I’m late posting today for good reason. I’ve been in New York City since Wednesday, attending the American Society for Journalists and Authors conference. And it’s been a blast! I rode up on the bus with hilarious humor writer, Michele Wojciechowski. I’ve met folks I’ve blogged for (including Debbie Koenig at Parents Need to Eat, Too) and folks who have been featured in Math at Work Monday (like career coach, Kiki Weingarten (and her sister Rachel Weingarten).

I’ve also attended workshops on creating video (look for that soon!) and being fearless in writing (with super mom blogger Jen Singer). Tomorrow, I’ll be moderating a panel called One Plus One Equals Cash: Math for Writers. Yep, I’m bringing the math message to my fellow freelance and book writers.

This little introvert is going to be *exhausted* by the time I get back to Baltimore on Sunday night. But I’ll also have a ton of inspiration — exactly the kick in the pants I need for the kind of isolated work I do.

Of course conferences mean dinners out with lots of people at one table. And in New York, this almost always means splitting the check ourselves, maybe even after a glass of wine or two! It’s a daunting prospect even for a former math teacher. So here’s a quick look at how you can do it, easily and without worry.

**Dividing the Restaurant Check**

1. Decide if you’re going to split everything evenly or if people want to pay only for what they purchased. Last night, I ate Indian with a group of friends. We chose to have a variety of dishes and share them family style. At the end of the dinner, we simply split everything seven ways.

2. Add the tip before you divvy things up. The server should receive 15% to 20% for good service on the *entire bill*. If you figure the tip after the division, you could end up tipping less than the server deserves. And — trust me on this — it makes the math easier.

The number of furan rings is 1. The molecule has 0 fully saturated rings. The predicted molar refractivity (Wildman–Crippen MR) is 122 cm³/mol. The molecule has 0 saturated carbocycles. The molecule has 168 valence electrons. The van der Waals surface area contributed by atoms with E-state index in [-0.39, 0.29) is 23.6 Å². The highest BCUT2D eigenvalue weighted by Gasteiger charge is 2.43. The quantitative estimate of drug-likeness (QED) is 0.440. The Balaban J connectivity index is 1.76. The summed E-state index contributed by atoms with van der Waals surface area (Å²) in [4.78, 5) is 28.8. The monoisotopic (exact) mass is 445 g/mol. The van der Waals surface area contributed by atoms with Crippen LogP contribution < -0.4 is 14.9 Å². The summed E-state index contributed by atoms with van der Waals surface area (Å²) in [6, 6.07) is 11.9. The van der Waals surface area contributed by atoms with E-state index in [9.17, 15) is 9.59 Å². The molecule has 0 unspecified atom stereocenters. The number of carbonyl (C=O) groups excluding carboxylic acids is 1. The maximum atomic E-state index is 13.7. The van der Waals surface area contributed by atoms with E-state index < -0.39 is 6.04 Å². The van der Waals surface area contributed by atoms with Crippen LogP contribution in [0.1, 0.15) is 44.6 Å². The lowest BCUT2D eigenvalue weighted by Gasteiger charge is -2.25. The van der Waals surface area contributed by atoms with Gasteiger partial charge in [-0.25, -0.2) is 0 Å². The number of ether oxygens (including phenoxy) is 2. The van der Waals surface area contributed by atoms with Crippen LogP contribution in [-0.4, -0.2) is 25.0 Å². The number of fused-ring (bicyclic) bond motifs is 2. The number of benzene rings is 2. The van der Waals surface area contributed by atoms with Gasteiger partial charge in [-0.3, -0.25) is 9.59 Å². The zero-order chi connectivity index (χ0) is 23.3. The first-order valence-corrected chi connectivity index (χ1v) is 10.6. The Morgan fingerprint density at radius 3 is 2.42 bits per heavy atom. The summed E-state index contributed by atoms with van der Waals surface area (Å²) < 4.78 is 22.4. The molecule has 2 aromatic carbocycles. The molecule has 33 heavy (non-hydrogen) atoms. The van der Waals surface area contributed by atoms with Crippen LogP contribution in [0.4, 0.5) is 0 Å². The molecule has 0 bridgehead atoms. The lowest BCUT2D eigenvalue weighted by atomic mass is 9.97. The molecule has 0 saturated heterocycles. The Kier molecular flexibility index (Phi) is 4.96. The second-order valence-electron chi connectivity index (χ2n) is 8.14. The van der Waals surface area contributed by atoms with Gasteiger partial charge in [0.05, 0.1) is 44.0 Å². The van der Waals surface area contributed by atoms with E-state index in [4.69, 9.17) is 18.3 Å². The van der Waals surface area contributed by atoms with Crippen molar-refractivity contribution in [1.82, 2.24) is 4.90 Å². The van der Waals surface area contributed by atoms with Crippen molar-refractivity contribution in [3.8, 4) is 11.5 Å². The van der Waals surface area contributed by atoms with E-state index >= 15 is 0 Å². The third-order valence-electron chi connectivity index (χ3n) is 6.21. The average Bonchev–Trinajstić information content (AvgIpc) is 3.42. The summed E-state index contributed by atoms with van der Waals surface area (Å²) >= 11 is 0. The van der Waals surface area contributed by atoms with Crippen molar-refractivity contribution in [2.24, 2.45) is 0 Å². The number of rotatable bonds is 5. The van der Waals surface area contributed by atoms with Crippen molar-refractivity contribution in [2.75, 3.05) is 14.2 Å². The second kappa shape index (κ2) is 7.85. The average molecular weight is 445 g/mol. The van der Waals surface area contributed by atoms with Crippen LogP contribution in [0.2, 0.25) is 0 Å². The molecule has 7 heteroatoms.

(Remember how to find the tip? Take 10% of total bill by moving the decimal point one place to the left. For 20%, double that amount. For 15%, take half of that amount and add it to the 10%.)

3. Round. Unless you’re Mr. or Ms. Picky-Pants (and honestly, no one wants to eat dinner with someone like this), rounding is going to be close enough. But here’s the thing. You must round up. Otherwise, you could leave too small a tip or find out you don’t have enough money to cover the whole bill.

This rounding thing goes for both splitting options — dividing the check evenly or adding up each person’s total. But how should you round? Well, that depends on you and your comfort with the mental math. You can round to the nearest dollar (which is usually my preference) or to the nearest 50 cents. Use your best judgement — but pay attention to how your choice may affect others’ totals and the server.

4. Another option is to estimate. Last night our total bill was $156 with the tip. We had seven people, and I immediately noticed something wonderful — $156 is pretty close to $140. Why does that matter? Well, it’s because 7 x 20 = 140. (Okay, so actually I noticed that 7 x 2 = 14, but it’s basically the same math fact.) This meant that each of us would owe something close to $20.

Clearly we each owed more than $20, right? (156 is greater than 140.) So, I estimated that it would be pretty close to $23. Because I was thrilled to figure this out, I pulled out my iPhone and checked. Turns out $156 ÷ 7 = $22.29. My estimation pretty darned good!

5. And of course another option is to use a calculator. I am here to tell you that *there is no shame in this! *Look at it this way: you have lots of things on your mind, and that glass of wine probably isn’t going to help you do mental math. You’re a grownup, and your fourth-grade teacher isn’t looking over your shoulder telling you that calculators are bad. Use the tools that work for you.

6. Finally, when everyone has contributed, add it all up to make sure there’s enough to cover the bill. Several of us remember last year’s cocktail party when people left early but didn’t leave enough money to cover their drinks. That left the rest of us stuck with more than we expected to pay. Checking your answer is a great way to avoid these costly mistakes and tarnishing your good name!

Of course there are many other ways to approach these everyday — or every conference — problems. You just need to pick the one that works for your special brain. Remember, just because you do it differently doesn’t mean you’re wrong.

But I do encourage you to look at the relationships between numbers — even when you’re using a calculator. You might pick up a few neat tricks. And if you’re my age, it can’t hurt to exercise those brain cells a little.

*How do you split the check at a restaurant? Have you ever said, “I’ll treat!” to avoid the math? Share your tricks here and feel free to ask questions, too.*